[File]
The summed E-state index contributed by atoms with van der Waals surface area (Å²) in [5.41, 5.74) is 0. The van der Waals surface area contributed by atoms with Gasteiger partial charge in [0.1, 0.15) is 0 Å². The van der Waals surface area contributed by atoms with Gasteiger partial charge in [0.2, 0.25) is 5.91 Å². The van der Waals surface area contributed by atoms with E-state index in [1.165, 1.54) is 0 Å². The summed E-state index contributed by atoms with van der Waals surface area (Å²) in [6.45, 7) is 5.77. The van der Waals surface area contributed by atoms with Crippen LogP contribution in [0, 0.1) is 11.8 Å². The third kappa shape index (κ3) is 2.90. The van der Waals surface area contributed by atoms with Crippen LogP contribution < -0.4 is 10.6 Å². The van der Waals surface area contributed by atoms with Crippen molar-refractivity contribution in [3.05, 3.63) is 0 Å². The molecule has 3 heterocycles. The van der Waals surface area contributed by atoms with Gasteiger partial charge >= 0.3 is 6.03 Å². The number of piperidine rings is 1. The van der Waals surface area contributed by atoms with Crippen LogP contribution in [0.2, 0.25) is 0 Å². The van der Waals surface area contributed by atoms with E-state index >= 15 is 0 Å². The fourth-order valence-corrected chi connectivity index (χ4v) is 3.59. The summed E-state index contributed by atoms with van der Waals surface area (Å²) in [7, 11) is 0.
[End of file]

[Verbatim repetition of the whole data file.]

The summed E-state index contributed by atoms with van der Waals surface area (Å²) in [5.41, 5.74) is 0. The van der Waals surface area contributed by atoms with Gasteiger partial charge in [0.1, 0.15) is 0 Å². The van der Waals surface area contributed by atoms with Gasteiger partial charge in [0.2, 0.25) is 5.91 Å². The van der Waals surface area contributed by atoms with E-state index in [1.165, 1.54) is 0 Å². The summed E-state index contributed by atoms with van der Waals surface area (Å²) in [6.45, 7) is 5.77. The van der Waals surface area contributed by atoms with Crippen LogP contribution in [0, 0.1) is 11.8 Å². The third kappa shape index (κ3) is 2.90. The van der Waals surface area contributed by atoms with Crippen LogP contribution < -0.4 is 10.6 Å². The van der Waals surface area contributed by atoms with Crippen molar-refractivity contribution in [3.05, 3.63) is 0 Å². The molecule has 3 heterocycles. The van der Waals surface area contributed by atoms with Gasteiger partial charge >= 0.3 is 6.03 Å². The number of piperidine rings is 1. The van der Waals surface area contributed by atoms with Crippen LogP contribution in [0.2, 0.25) is 0 Å². The van der Waals surface area contributed by atoms with E-state index >= 15 is 0 Å². The fourth-order valence-corrected chi connectivity index (χ4v) is 3.59. The summed E-state index contributed by atoms with van der Waals surface area (Å²) in [7, 11) is 0.